How to parse this line of code manually

Dustan DustanGroups at gmail.com
Tue Aug 28 13:28:54 CEST 2007


On Aug 28, 2:59 am, "A.T.Hofkamp" <h... at se-162.se.wtb.tue.nl> wrote:
> On 2007-08-28, Davy <zhushe... at gmail.com> wrote:
>
>
>
> > On Aug 28, 11:00 am, Davy <zhushe... at gmail.com> wrote:
> >> Hi all,
>
> >> It is well known that Python is appreciated for its merit of concise.
> >> However, I found the over concise code is too hard to understand for
> >> me.
>
> >> Consider, for instance,
> >> def known_edits2(word):
> >>     return set(e2 for e1 in edits1(word) for e2 in edits1(e1) if e2 in
> >> NWORDS)
>
> >> Shall I understand the code in set() as
> >> for e2 in edits1(e1) {
> >>     if e2 in NWORDS {
> >>         for e1 in edits1(word) {
> >>              e2
> >>         }
> >>     }
>
> >> }
>
> > [SNIP]
> > Hi all, I figured it myself. It is left to righ parse, right?
> > So the above one is like
> > for e1 in edits1(word) {
> >     for e2 in edits1(e1) {
> >         if e2 in NWORDS {
> >             push e2 to set
> >         }
> >     }
> > }
>
> This is correct, although I am not sure what language you are using here, it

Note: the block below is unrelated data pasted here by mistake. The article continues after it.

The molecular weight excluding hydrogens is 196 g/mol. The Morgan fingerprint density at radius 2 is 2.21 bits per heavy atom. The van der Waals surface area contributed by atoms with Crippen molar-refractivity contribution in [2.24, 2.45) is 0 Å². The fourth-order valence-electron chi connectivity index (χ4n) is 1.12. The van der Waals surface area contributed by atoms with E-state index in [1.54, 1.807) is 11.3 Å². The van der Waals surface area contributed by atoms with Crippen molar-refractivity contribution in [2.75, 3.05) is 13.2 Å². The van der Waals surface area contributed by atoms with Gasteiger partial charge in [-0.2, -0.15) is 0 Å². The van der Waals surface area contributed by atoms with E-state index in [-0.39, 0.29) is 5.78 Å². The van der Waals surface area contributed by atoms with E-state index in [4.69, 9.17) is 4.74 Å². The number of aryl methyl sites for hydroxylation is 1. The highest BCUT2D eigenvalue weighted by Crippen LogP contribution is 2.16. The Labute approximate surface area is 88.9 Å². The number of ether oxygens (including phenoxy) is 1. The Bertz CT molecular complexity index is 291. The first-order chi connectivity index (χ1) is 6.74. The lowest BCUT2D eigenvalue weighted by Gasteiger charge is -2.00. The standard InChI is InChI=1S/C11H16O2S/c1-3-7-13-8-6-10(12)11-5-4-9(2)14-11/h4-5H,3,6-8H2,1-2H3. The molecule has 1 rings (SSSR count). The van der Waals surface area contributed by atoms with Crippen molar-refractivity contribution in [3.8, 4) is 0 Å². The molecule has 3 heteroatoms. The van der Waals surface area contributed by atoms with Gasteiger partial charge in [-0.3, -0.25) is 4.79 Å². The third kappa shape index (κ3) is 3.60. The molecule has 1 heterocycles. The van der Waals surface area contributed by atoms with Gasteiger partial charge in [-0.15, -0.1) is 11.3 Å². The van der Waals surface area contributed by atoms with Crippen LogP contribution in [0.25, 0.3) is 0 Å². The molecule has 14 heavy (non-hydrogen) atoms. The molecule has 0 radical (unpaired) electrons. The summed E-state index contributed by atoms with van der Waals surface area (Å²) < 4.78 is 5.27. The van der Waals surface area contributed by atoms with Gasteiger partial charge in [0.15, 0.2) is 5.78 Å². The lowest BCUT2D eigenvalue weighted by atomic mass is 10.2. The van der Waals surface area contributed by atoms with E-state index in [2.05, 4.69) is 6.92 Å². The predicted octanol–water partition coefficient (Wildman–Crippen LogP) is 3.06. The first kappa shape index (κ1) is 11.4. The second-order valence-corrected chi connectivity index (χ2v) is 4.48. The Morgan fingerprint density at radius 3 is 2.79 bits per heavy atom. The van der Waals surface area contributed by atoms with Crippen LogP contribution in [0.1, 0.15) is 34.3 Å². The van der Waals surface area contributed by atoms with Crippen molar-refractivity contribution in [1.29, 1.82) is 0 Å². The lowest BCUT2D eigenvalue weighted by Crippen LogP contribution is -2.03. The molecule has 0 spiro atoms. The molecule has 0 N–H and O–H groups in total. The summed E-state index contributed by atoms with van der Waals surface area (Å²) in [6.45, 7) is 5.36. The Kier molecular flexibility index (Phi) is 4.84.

> looks like a strange mix of Python and C to me.
>
> >> Any suggestions are welcome!
>
> The idea is known as List comprehension (for lists, obviously), and comes from
> functional programming, Bird & Wadler used it in their book.
>
> The notation is very close to mathematics:
>
>  { e2 | e1: edits(word), e2: edits(e1) in NWORDS }
>
> or in LaTeX:
>
> $\{ e_2 | \forall e_1: \mathrm{edits}(\mathrm{words}),
>           \forall e_2: \mathrm{edits}(e_1) \in \mathrm{NWORDS} \}$
>
> :-)
>
> (which in words is something like: collect values e2, where e1 comes from
> 'edits(word)', e2 comes from 'edits(e1)', and e2 in NWORDS)
>

For more examples:
http://docs.python.org/tut/node7.html#SECTION007140000000000000000

A 'list comprehension' with parentheses instead of square-brackets
creates a generator instead of a list, which can be more memory-
efficient and allows for lazy evaluation.




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